Purusa (Sanskrit, “man,” “person”) is a spiritual concept in Hindu religion and philosophy. The earliest references in Atharva Veda and Kathaka-Samhita may, according to J. W. Hauer, link purusa with the Vrayta tradition and identify with the Vedic god Rudra.
The famous Purusa-sukta (Rg Veda 10. 90) celebrates purusa as a cosmic demiurge, the material and efficient cause of the universe, whose sacrifice and division gave rise to the Veda and all of creation. The early Upanishads and the Bhagavad-Gita use the term to mean an individual’s spirit, psyche, essence, or immortal Self.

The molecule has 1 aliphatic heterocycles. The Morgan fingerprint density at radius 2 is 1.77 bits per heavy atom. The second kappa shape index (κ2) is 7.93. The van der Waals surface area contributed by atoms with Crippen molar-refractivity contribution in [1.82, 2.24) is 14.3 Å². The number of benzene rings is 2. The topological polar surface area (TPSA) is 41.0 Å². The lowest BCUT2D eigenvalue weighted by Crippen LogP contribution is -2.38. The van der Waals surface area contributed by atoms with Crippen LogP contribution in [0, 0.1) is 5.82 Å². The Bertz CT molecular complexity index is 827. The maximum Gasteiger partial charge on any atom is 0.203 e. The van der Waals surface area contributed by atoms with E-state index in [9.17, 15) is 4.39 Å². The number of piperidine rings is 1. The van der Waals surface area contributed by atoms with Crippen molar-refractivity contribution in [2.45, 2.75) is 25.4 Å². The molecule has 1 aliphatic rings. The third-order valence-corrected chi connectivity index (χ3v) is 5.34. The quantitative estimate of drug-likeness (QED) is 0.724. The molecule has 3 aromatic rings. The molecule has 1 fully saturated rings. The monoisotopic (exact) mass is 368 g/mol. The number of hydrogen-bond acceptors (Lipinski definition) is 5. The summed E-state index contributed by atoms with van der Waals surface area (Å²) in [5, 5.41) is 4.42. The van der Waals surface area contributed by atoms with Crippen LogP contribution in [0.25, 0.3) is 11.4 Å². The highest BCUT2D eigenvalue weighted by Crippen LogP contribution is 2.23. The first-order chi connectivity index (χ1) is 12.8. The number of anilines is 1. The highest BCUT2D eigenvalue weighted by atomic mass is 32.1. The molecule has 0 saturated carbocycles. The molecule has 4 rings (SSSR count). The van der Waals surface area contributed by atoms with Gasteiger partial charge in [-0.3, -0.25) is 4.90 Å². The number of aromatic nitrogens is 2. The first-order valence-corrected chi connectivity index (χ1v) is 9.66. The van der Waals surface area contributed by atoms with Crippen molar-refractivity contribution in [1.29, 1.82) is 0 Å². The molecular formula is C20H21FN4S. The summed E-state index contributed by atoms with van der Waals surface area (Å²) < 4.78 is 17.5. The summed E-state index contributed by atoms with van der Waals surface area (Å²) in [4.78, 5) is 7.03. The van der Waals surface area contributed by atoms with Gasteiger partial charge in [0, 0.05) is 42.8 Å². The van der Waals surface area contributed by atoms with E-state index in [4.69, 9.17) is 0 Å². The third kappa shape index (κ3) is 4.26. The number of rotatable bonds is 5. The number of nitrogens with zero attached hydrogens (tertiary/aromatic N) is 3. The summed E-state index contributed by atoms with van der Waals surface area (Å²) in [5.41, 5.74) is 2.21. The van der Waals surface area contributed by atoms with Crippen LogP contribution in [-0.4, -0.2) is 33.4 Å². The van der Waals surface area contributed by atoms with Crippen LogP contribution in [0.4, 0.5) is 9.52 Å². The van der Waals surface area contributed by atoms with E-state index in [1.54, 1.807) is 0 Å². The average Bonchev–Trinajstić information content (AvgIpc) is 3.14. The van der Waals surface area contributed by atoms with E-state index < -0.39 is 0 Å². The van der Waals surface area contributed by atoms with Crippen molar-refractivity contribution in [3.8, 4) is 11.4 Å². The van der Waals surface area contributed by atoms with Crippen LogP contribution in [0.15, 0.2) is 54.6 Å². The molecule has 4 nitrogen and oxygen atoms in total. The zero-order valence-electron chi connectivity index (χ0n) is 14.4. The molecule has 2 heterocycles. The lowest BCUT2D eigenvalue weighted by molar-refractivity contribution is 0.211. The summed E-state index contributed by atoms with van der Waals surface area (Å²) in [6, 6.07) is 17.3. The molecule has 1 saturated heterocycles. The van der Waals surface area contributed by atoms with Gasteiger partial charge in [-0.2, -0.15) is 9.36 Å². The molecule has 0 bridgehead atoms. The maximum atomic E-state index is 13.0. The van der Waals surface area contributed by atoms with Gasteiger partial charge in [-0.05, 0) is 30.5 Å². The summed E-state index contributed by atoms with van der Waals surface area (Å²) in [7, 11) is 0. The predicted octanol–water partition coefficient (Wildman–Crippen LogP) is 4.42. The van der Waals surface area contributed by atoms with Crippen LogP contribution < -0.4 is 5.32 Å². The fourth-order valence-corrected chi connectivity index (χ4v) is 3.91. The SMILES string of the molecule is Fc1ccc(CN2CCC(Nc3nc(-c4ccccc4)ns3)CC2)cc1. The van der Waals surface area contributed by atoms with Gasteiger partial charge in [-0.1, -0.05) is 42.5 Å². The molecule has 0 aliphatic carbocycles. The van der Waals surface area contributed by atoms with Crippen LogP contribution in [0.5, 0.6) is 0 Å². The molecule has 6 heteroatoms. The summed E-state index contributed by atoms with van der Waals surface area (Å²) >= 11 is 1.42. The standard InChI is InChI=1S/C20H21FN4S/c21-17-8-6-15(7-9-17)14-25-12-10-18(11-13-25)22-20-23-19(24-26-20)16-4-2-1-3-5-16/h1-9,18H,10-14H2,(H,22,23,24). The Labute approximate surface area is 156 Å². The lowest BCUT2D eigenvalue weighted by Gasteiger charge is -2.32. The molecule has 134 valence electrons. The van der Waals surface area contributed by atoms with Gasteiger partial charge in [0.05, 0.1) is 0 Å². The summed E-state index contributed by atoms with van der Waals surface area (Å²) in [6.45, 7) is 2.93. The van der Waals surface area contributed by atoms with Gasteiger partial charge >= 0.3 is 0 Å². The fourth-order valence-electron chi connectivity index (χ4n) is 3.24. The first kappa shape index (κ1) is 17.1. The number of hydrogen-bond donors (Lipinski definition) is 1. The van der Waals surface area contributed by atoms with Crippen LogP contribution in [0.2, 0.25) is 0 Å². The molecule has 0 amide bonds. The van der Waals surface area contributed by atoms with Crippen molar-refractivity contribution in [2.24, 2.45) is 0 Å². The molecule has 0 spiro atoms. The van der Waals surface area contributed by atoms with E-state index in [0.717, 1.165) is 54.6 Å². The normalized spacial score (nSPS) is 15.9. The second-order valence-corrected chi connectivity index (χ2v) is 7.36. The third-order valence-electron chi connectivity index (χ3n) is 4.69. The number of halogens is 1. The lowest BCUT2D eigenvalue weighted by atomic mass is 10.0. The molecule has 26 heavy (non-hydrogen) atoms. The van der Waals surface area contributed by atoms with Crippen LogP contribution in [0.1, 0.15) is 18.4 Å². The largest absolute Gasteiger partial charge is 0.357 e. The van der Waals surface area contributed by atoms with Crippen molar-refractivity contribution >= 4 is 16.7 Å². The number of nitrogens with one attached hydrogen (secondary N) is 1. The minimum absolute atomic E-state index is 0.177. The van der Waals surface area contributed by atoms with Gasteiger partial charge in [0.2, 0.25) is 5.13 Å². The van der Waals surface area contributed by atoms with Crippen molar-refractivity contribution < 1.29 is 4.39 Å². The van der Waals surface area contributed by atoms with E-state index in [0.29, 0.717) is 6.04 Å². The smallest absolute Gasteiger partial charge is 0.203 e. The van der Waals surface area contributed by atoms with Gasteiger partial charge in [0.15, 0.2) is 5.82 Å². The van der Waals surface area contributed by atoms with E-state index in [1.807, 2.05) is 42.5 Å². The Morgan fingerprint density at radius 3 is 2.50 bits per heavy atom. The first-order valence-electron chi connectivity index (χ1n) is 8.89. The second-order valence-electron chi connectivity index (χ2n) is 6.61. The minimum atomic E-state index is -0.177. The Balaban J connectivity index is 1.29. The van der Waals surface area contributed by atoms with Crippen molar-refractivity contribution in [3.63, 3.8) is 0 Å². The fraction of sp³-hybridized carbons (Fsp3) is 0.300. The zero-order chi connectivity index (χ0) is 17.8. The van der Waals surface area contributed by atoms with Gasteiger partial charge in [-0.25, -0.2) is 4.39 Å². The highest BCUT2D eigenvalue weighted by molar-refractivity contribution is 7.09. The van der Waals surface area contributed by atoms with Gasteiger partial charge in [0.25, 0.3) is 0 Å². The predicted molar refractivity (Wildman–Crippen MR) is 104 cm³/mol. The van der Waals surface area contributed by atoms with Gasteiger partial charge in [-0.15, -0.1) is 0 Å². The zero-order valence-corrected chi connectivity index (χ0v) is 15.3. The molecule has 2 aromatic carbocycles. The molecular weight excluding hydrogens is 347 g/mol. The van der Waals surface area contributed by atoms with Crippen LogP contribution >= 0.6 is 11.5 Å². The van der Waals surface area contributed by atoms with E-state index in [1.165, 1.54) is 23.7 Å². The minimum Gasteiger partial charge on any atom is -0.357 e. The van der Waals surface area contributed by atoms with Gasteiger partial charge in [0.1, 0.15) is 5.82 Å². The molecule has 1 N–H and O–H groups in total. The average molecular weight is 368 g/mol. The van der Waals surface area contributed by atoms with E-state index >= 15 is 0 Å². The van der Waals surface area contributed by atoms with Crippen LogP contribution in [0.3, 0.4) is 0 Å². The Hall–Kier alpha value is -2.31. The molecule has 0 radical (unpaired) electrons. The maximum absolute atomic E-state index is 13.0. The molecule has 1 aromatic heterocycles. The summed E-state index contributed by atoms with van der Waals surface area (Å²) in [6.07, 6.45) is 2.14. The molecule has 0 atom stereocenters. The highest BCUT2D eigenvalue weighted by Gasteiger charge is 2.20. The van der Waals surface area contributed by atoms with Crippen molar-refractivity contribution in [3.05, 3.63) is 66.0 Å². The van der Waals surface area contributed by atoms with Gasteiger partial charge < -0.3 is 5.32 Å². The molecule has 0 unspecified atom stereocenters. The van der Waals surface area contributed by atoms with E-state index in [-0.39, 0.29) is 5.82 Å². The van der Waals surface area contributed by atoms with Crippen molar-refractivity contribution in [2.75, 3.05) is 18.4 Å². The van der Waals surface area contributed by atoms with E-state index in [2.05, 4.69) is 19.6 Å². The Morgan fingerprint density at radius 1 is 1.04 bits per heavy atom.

In Sankhya philosophy, purusa is the first principle (tattva), pure contentless consciousness, passive, unchanging, and witness to the unconscious dynamism of Prakti, primordial materiality. Salvation here, as in Yoga philosophy, results from the discrimination of the two ultimate realities. A.G.H.
Bowker, John, The Oxford Dictionary of World Religions, New York, Oxford University Press, 1997, p. 780